Principal officer Séamus Páircéir (1927-2011) was business manager for the VAT project. He was a charismatic leader, who had been an amateur actor and played a leading role in the first performance of “An Ghiall” by Brendan Behan. He went on to serve as one of the commissioners and as Revenue chairman. In these subsequent roles he encouraged and supported the expanding use of IT throughout the organisation. Having such powerful backing was vital when we proposed major changes.
In 1973 I was promoted to AP with responsibility for the programming function. We developed and implemented a standards manual and a development methodology. High quality programs were written, tested and released on schedule. Cobol remained our principal programming language.
Revenue now held over three billion characters of tax-related data on magnetic tape. The rapid advances in technology offered the possibility of instant online access to the latest taxpayer information from any of its offices around the country. This would eliminate the printing, distribution, filing and storage of vast quantities of paper, but it would require a more powerful mainframe, the introduction of magnetic disk storage, the construction of a telecommunications network and a substantial investment in VDUs.
The Department of Finance, which had to approve all expenditure on computer technology and staff, queried the business case for the move to online working, the cost of acquiring the 102 VDUs we envisaged and the procurement process. Each VDU cost about £5,000 which was almost the price of a new three-bedroom house at that time.
Revenue purchased a dual Honeywell H6060 mainframe computer running GCOS at a cost of £2 million. This had a comprehensive range of peripherals including Datanet communications processors to handle the network traffic. It was installed in a new purpose-built computer centre at St Johns Road. The installation was on the same electricity circuit as the nearby Dr. Steevens’ Hospital which shielded it from the periodic power blackouts. In time, back-up generators were installed.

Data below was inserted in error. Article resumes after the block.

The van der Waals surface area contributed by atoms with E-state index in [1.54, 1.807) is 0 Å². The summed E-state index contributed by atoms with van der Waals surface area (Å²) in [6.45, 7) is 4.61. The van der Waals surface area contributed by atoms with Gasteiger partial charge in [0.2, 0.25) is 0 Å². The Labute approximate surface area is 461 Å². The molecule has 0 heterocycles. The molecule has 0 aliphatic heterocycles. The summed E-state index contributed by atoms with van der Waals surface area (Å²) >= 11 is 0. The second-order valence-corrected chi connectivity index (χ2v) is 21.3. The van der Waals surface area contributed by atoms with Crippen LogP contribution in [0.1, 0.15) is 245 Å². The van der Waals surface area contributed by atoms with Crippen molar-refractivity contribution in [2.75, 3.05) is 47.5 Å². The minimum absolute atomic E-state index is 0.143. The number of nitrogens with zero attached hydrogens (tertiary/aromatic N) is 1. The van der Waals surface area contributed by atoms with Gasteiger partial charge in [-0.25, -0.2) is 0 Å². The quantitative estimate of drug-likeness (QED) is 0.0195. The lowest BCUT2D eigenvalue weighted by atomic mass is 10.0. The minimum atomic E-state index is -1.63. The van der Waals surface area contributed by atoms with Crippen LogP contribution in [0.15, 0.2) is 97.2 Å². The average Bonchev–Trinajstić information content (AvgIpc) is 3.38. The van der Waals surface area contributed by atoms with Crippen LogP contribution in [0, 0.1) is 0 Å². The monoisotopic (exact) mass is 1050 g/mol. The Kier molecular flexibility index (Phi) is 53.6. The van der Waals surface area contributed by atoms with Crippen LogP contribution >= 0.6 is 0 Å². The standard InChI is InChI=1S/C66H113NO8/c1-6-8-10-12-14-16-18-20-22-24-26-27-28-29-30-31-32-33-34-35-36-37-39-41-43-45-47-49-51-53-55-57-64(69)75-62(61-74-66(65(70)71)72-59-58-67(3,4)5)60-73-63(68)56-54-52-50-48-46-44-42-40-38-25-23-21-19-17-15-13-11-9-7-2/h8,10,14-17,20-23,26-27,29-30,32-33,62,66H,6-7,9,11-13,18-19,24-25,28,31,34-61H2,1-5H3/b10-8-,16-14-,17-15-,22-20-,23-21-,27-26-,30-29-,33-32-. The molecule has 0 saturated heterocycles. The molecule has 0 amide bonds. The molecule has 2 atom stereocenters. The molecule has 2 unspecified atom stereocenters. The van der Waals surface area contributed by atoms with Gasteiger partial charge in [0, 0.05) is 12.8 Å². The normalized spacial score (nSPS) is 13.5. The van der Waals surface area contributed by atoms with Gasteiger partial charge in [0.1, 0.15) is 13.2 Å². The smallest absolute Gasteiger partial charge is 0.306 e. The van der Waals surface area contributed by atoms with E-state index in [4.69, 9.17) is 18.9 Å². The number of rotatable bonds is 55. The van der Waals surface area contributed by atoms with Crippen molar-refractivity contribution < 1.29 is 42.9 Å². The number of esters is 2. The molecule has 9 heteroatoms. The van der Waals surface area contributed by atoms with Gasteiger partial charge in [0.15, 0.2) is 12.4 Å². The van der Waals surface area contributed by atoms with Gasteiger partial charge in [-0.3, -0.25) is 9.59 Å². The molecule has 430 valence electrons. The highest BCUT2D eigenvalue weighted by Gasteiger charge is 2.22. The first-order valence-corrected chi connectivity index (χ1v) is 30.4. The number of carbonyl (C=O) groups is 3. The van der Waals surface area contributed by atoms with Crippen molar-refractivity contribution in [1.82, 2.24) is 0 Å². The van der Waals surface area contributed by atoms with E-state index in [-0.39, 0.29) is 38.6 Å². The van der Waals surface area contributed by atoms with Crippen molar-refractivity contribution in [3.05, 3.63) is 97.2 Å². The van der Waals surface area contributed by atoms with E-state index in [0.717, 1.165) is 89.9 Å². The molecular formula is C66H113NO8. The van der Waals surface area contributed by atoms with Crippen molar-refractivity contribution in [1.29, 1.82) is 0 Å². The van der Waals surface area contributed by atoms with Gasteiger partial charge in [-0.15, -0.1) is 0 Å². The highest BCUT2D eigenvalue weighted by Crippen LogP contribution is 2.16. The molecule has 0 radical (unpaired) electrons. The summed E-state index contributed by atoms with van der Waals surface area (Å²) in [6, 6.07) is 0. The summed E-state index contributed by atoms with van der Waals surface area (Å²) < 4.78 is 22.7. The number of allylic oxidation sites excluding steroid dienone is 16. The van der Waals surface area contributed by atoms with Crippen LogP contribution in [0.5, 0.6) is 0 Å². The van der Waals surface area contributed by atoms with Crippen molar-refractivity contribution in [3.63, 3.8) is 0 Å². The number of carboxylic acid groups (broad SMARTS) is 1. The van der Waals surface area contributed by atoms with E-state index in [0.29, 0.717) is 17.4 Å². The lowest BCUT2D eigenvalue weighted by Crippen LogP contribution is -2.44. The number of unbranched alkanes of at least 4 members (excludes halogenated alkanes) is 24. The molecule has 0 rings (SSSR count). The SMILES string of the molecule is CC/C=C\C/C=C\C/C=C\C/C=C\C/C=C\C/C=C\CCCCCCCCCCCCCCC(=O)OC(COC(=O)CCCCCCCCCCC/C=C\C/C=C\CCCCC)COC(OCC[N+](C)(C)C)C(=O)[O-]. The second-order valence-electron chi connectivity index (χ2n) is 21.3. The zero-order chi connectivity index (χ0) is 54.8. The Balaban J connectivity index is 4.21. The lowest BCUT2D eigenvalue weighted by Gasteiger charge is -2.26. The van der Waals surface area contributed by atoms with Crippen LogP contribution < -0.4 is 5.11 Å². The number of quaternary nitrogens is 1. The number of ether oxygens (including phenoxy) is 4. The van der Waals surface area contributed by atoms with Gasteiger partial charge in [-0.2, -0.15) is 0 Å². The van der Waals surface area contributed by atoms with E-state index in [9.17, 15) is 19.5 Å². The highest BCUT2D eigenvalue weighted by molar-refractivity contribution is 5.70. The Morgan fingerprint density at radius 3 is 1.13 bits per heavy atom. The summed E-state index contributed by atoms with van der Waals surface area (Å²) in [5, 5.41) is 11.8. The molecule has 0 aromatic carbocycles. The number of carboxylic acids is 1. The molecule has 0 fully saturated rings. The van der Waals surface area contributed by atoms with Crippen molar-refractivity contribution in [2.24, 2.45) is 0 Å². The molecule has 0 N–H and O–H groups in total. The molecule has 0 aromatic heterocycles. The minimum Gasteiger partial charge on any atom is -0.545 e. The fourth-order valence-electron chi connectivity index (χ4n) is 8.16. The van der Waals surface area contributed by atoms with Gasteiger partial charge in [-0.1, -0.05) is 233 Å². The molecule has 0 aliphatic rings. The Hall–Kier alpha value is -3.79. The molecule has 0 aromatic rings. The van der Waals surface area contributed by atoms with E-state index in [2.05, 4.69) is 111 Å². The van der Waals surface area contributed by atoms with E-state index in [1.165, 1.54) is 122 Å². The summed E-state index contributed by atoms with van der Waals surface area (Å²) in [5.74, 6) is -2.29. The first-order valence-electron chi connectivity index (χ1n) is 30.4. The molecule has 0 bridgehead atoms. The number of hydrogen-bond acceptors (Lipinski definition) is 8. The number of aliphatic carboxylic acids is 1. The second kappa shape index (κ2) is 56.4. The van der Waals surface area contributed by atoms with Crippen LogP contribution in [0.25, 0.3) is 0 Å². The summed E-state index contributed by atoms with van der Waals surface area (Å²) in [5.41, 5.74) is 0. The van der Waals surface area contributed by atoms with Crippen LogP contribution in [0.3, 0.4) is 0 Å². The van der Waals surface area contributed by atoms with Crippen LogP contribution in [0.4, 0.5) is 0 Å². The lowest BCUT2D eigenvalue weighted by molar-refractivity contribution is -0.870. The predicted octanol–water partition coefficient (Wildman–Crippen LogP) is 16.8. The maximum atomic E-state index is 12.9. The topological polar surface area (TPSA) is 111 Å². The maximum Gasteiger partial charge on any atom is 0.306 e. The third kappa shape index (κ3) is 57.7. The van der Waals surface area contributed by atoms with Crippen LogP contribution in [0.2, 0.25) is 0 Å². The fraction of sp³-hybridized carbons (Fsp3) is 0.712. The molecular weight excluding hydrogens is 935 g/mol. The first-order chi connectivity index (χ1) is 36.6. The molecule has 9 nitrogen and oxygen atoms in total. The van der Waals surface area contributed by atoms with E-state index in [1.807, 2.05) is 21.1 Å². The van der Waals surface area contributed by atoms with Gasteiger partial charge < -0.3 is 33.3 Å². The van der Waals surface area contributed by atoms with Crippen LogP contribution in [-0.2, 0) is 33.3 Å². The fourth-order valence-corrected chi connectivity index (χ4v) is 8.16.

The Honeywell sales team for the H6060 was led by Pat O’Sullivan. He moved on to Digital Equipment Corporation to handle the Department of Social Welfare account. Michael Cullinane had moved from CDPS to take charge of IT in Social Welfare. Although its business requirements were similar to Revenue, it adopted a strategy based on minicomputers and became a major Digital user.
The Revenue DP division had grown and was now located in Arkle House, Lower Mount Street, where there was a large VDU room with an ample number of terminals. The time to complete projects was considerably shortened and the existing systems were converted to run on the new architecture in eighteen months. This was facilitated by a timesharing system which allowed software developers to compile and test programs as required and was a great improvement on working the night shift. Pilot projects had tested the feasibility of linking the local tax offices to the computer centre. The Department of Post and Telegraphs had to train engineers to cope with the new requirement for data transmission.